Sorry playas, no cutesy intro this week. My laptop crashed, hitting rock bottom like J-Kwon’s career, taking the original version of this post with it. So here’s part two.
Thanks to that, I’m even more grumpy that usual, so direct your love inquiries and hate mail to the address below.
Send your inquiries to email@example.com, or find me on Twitter @etbowser. Just provide your initials, or a fun nickname.
Here’s today’s question:
In certain states there’s a law called the alienation of affection law, stating that a wife has the right to sue his mistress. Do you think a wife should have the right to sue the other woman?
Now, I’m no legal expert but I’m somewhat familiar with the alienation of affection law, thanks to well-publicized case of a woman racking up $9 million from her husband’s mistress.
Yes, women are catching their men creeping and becoming millionaires. Can’t knock the hustle.
Ah, who are we fooling, this is me we’re talking about. Of course I can knock it.
First, before you get your hopes up, this law is only applicable in seven states — Hawaii, Illinois, North Carolina, Mississippi, New Mexico, South Dakota, and Utah. The rest of y’all are out of luck.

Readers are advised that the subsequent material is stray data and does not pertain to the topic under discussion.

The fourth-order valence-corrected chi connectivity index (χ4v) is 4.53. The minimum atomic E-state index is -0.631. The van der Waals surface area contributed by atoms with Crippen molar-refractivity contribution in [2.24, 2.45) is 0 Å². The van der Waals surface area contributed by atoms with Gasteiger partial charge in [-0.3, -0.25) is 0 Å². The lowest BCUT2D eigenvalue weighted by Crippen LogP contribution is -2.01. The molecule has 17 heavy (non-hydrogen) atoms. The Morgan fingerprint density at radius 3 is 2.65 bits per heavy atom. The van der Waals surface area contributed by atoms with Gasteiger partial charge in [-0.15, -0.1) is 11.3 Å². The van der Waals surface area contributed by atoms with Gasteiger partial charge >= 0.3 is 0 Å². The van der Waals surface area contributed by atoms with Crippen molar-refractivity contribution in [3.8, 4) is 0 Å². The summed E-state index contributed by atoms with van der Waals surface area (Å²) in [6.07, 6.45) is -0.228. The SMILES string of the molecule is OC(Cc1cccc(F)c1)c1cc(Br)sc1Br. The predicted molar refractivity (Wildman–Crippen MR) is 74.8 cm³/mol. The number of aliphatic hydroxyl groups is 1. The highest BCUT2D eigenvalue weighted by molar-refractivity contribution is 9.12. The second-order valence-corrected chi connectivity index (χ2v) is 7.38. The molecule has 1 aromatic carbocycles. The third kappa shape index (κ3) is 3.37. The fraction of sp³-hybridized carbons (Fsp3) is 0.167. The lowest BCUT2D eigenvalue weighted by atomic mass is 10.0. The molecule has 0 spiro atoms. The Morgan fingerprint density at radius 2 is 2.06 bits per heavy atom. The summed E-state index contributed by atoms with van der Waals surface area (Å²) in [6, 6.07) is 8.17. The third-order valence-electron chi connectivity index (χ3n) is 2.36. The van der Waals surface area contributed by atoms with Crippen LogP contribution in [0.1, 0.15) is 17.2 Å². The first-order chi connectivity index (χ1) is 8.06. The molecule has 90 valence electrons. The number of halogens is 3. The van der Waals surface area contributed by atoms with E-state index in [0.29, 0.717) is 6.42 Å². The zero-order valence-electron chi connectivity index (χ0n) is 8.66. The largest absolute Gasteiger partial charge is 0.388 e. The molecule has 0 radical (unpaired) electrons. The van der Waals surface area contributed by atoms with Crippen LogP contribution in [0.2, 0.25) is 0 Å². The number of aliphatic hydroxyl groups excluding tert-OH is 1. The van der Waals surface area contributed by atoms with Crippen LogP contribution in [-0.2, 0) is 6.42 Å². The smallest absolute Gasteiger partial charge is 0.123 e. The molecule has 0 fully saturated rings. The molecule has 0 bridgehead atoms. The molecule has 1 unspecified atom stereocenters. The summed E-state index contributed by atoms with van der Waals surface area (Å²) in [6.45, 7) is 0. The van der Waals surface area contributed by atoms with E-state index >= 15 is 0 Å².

Also, while I’m sure a jilted lover would find sweet revenge in getting paid for their pain, I think the anger is misdirected.
Look playa, if my lovely wife decided to run off with some tight-pants wearin’, 1980 Ford Pinto drivin’, fake-deep spoken-word poetry spittin’, flannel-shirt buttoned up to his adam’s apple moron, why would I target THAT loser? He has no loyalty to me, nor my relationship. The SPOUSE is at fault here and it bothers me that people constantly misdirect their rage at the third party.
That’s not to say the homewrecker is innocent, of course — especially if that person is a family member or close friend. But let’s be real, it’s the spouse with whom you share your marriage vows, therefore that’s the person who bears responsibility for stepping out on the marriage.
Suing the person your mate runs off with might seem like justice — the person who caused you pain now gets to feel the heat — but your ex is the real guilty party here.
These lawsuits are frivolous and distract our courts from more serious matters, but I know that trying to convince y’all NOT to try to get paid is an exercise in futility. Some of y’all can’t wait to catch your man slipping just so you can put a down payment on that 2015 Bimmer. Sigh.
Anyway, what’s next?
Do you think just because you cheat or have cheated that that means you’re not in love with the person?
We’re certainly stuck on infidelity today, aren’t we?
I don’t think people necessarily cheat because they’ve fallen out of love with their mate. In fact, cheaters often try to cover up their creeping because they DO care for their mate and don’t want to see that person hurt.
Sure, some people cheat when they’re no longer in love with their significant other. But other times, people cheat out of sheer lust, troubles in their current relationships, an urge to experiment, a need to explore a connection with another person, etc.
Cheating doesn’t have to mean you’ve fallen out of love. But it does mean the cheater is impossibly selfish, and that can’t be tolerated.